April 17, 2024

Last year, second-year Master’s psychological sciences student Mary Fallon got her foot in the door and presented during University Research Day. She overcame early anxiousness and discovered a passion for sharing her insights with the world. 

A year later, she was named one of seven winners at the ninth annual, University-wide event, which featured hundreds of oral and poster presentations by students, faculty, and staff, live musical performances, and a film festival. Her Master’s poster research project, The Role of Emotion Regulation in Anxious Youth, was a collaboration with Professor Brendan Rich, who also served as an advisor. 

“Research Day is a great opportunity to showcase for the entire school, what you're interested in, what's important, and why,” Fallon said. “It's a testament to how much work Catholic students are putting in. And the future is bright. Everyone's doing amazing research for the future and great causes.”

As she shared her knowledge in The Pryzbyla Center’s Great Room, she was surrounded by hundreds of fellow students who were presenting or attending. Winners of the best poster in the undergrad category, Maria Erquiaga and Emma Wallace, shared insights into their work,
Electromechanical Properties of Distal Electrofabricated Chitosan Membrane crosslinked with Cu2+.

“This has been in the works for so long,” Wallace, a biomedical engineering major, said of the project. “[Erquiaga] put in countless hours for two years now. I've been on the project for about a year. And just seeing it finally all tied together is amazing.”

Erquiaga, a mechanical engineering major, plans to attend medical school next. She couldn't help but take in the presentations of her fellow students, adding, “I haven't had time to take  all the classes I wanted to here, but being able to see what everybody else is up to helps you integrate. It's cool.”

Mary Fallon enjoys a moment in front of her award-winning poster presentation. (Catholic University/Patrick G. Ryan)

Earlier in the day, the University set the tone with a series of welcome remarks from University leadership. 

President Peter Kilpatrick, a chemical engineer who owns or co-owns 12 patents and has published more than 100 journal articles, said University Research Day reflects the core of the school’s character.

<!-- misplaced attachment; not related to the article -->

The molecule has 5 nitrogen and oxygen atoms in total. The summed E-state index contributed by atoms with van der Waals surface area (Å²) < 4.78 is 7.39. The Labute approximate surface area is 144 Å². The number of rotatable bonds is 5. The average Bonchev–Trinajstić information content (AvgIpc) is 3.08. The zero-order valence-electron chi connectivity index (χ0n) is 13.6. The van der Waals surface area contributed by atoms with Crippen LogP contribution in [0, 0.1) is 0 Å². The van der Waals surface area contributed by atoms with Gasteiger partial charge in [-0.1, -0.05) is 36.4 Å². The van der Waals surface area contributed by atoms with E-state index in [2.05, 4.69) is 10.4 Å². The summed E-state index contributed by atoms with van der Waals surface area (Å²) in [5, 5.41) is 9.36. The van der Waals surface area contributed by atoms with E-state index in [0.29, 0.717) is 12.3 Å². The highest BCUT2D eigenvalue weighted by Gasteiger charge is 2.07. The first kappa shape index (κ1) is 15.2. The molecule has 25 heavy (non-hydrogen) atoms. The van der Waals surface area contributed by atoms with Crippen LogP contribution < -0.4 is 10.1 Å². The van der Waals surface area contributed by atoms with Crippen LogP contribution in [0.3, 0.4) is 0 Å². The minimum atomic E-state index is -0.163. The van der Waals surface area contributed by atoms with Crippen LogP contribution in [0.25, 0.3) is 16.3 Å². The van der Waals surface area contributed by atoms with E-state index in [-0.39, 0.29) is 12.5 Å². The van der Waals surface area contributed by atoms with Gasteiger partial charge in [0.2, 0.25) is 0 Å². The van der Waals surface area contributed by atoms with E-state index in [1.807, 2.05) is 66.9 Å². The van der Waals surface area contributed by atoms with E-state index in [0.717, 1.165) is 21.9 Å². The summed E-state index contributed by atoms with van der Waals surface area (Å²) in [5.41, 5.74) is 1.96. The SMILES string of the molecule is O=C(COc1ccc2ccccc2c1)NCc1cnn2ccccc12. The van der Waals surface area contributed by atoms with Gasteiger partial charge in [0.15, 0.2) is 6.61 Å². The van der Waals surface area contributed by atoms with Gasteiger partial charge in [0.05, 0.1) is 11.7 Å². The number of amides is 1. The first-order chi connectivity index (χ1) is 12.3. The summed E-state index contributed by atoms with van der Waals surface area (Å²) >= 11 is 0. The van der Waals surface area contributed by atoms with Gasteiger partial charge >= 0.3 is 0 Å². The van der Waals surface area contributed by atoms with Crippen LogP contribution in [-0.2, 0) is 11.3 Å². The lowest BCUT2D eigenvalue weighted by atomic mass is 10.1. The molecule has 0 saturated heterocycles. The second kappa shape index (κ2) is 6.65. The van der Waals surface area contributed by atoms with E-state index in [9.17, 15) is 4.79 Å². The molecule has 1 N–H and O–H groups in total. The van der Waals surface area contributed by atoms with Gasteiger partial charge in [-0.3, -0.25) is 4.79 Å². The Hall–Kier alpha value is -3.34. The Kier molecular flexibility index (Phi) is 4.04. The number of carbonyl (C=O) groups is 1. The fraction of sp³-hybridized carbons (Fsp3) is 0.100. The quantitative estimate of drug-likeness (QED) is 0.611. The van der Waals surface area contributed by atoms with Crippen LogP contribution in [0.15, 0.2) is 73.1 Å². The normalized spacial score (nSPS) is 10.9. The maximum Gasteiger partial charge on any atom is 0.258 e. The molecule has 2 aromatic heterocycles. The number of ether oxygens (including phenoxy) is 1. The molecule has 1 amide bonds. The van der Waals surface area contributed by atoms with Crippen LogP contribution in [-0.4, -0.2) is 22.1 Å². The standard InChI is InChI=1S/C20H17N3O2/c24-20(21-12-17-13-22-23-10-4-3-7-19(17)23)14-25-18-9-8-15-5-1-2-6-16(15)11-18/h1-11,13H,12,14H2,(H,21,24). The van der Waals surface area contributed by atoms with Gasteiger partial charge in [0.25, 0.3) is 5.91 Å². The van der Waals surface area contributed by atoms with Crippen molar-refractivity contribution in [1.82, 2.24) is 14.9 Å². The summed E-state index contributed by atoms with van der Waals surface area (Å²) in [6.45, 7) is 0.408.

“This is one of the most enjoyable and impressive days of the year here at The Catholic University of America,” President Kilpatrick said. “What makes a university, a university, rather than just a collection of people doing various things, is this rigorous pursuit of the truth.”

Chris Raub, Associate Professor and Chair of Engineering Christopher Raub, co-chaired this year’s organizing committee with Biochemistry Chair and Associate Professor Gregory Miller. Raub was wowed by the breadth of submissions from across the spectrum of schools on campus.

“What is unifying in all these works and scholarship.. is the idea that beauty comes through pursuit of truth,” said Chris Raub, associate professor and chair of the biomedical engineering department. “Some are timeless truths that are confirmed by a universal experience over the centuries. And others are truths that are being discovered.”

Research is at the heart of the University’s history. It was established as a papally chartered graduate and research center and opened as an institution of higher education in 1889.

Provost Aaron Dominguez called University Research his favorite of the year because of the various topics discussed. Currently, the University is considered a doctoral university (Research-2) by the Carnegie Classification of Institutions of Higher Education because of its “very high research activity” and is pursuing the highest level, R1. 

According to Dominguez, the classification will attract even more top-flight faculty, staff, and students, provide opportunities for leadership in mission-centric areas, and add additional revenue streams for grants, contracts, and commercialization of research, while providing a platform for local and national economic development. 

“Faith and reason of our research are connected through our Catholic mission,” Dominguez told the crowd gathered.

Keynote speaker Jeffrey Hermann, Professor and the St. Abbo of Fleury Chair in Engineering, presented on “metareasoning,” the ability to think about thinking. He delved into the impacts of AI and other technology and issues close to the University's collective heart. 

“What type of reasoning process should we use when we contemplate creation and think about God? This is the ultimate metareasoning problem,” Hermann said. “Because reasoning and faith work together, perhaps using metareasoning to improve one’s reasoning process can help one move closer to God.”

The following presentations received awards:

Best oral presentation, doctoral: Natalie Volpicelli, Psychology

Best oral presentation, masters: Sr. Theresa Joseph Nguyen, Biblical Studies (TRS)

Best oral presentation, undergraduates:

Sean Farrelly, Nathan Ford, Maria Hargrave, Louis Nwuha, Abigail Post, Daniel Zhao, Biomedical Engineering

Best poster, doctoral: Uwe Klemm, Nursing

Best poster, masters: Mary Fallon, Psychology

Best poster, undergraduate: Maria Erquiaga (Mechanical Engineering), Emma Wallace (Biomedical Engineering)